The renowned 16th century alchemist, theurgist and clairvoyant Edward Kelly began his early career practicing as a lawyer, though he was soon arrested for forgery and was sentenced to having both ears cut off. Ashamed and humiliated, Kelly fled to Wales where he went for some time under the name of Edward Talbot. In wales, he happened upon a withered manuscript which he, with his knowledge of Latin, discovered had been written by the Christian alchemist St. Dunstan of Glastonbury. His enthusiasm sparked by the alchemical and hermetic contents of the manuscript, Kelly travelled to London to show it to his acquaintance, Dr. John Dee. The two started a long collaboration of alchemical and ceremonial experiments based largely upon the writings of St. Dunstan, and reportedly summoned angelic beings as well as produced significant quantities of gold.
Although the two men had very different personalities, Dee being the somewhat more rational and discrete of the two, Kelly and Dee found themselves embarking as companions on an arduous series of sťances that would demand several years to undertake. Following an invocational formula, the two would contact and converse with angels and disembodied spirits. Seated at a table laden with various tools and symbols, Kelly would gaze into a crystal ball and report his visions to Dee, who acted as scribe. In this way they received the "secret angelic language" to which the initation ceremonies of the Golden Dawn refer. This complicated tongue, whether or not once actually spoken by an ancient race, is nevertheless a true language in every sense of the word, with a vast vocabulary and a syntax and grammar of its own. This language is the most important contribution of Dee and Kelly, although the magical work of the two men was not limited to that purpose alone.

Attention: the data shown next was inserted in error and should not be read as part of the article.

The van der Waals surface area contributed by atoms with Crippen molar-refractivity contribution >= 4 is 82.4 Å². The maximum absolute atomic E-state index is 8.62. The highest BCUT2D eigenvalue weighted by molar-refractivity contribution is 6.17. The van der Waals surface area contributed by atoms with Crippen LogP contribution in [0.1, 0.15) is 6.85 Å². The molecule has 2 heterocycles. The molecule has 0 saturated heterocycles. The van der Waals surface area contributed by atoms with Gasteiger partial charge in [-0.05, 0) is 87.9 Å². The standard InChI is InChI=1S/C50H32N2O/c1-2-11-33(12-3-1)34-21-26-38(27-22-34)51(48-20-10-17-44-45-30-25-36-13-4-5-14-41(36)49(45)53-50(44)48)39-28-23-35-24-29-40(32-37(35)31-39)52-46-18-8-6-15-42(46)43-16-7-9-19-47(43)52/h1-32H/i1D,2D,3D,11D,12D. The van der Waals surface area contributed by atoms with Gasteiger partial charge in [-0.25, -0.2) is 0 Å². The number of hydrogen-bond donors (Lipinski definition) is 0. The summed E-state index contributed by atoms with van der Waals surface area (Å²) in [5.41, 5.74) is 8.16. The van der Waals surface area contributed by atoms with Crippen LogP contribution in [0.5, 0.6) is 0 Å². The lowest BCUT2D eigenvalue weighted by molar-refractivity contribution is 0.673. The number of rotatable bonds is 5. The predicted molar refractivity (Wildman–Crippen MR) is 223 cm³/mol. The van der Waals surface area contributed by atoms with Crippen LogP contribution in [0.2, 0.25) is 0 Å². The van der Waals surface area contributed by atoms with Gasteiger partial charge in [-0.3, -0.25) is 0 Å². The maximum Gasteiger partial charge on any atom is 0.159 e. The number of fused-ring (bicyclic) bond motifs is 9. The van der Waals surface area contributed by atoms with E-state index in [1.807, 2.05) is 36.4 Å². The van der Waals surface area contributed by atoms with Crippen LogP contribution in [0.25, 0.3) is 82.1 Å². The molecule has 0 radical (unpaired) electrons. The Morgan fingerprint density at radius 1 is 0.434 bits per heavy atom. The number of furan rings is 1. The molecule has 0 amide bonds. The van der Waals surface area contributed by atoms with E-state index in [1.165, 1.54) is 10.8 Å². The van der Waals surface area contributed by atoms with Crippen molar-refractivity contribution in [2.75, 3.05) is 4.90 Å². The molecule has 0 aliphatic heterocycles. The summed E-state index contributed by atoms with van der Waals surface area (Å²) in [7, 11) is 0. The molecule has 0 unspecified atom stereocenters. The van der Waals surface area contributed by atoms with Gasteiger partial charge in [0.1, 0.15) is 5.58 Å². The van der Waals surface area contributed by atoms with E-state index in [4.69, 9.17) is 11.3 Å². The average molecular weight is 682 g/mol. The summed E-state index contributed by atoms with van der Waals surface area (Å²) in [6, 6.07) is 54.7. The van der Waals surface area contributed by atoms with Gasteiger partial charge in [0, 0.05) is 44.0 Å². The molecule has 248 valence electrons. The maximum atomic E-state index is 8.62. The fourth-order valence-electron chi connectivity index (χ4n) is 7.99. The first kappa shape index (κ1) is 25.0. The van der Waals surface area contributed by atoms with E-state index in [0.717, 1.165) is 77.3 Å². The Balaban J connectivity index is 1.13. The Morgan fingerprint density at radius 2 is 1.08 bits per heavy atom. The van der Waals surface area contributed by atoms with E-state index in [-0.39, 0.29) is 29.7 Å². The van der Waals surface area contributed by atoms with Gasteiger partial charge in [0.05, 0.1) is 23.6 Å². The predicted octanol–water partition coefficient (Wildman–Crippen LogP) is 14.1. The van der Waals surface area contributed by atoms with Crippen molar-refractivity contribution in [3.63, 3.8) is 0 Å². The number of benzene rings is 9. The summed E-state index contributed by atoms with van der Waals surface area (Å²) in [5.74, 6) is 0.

Travelling through Central and Eastern Europe, Dee and Kelly found a
suitable environment for their work among the famed alchemists'
stalls at the palace court of emperor Rudolf II in Prague. Here, while
Dee kept his Art mostly to himself, Kelly would hold public demonstrations
of the art of gold-making and was even knighted after a showing off his
powers to the court. So impressed was the emperor by him, that Kelly gained
a prominent position and was put in charge of producing alchemical gold
for the state. Unable to meet the demands of the emperor and having killed
a local in a duel, Kelly was imprisoned. After two years in imprisonment
, Kelly took a dire fall and broke his leg badly while attempting to escape,
which led to a ghastly amputation. After another unsuccessful escape during
which he broke his other leg, Sir Edward Kelly died, either by his own
hand or suffering from the poor prison treatment. Dr
Dee long outlived Kelly and died at eighty years of age in Manchester,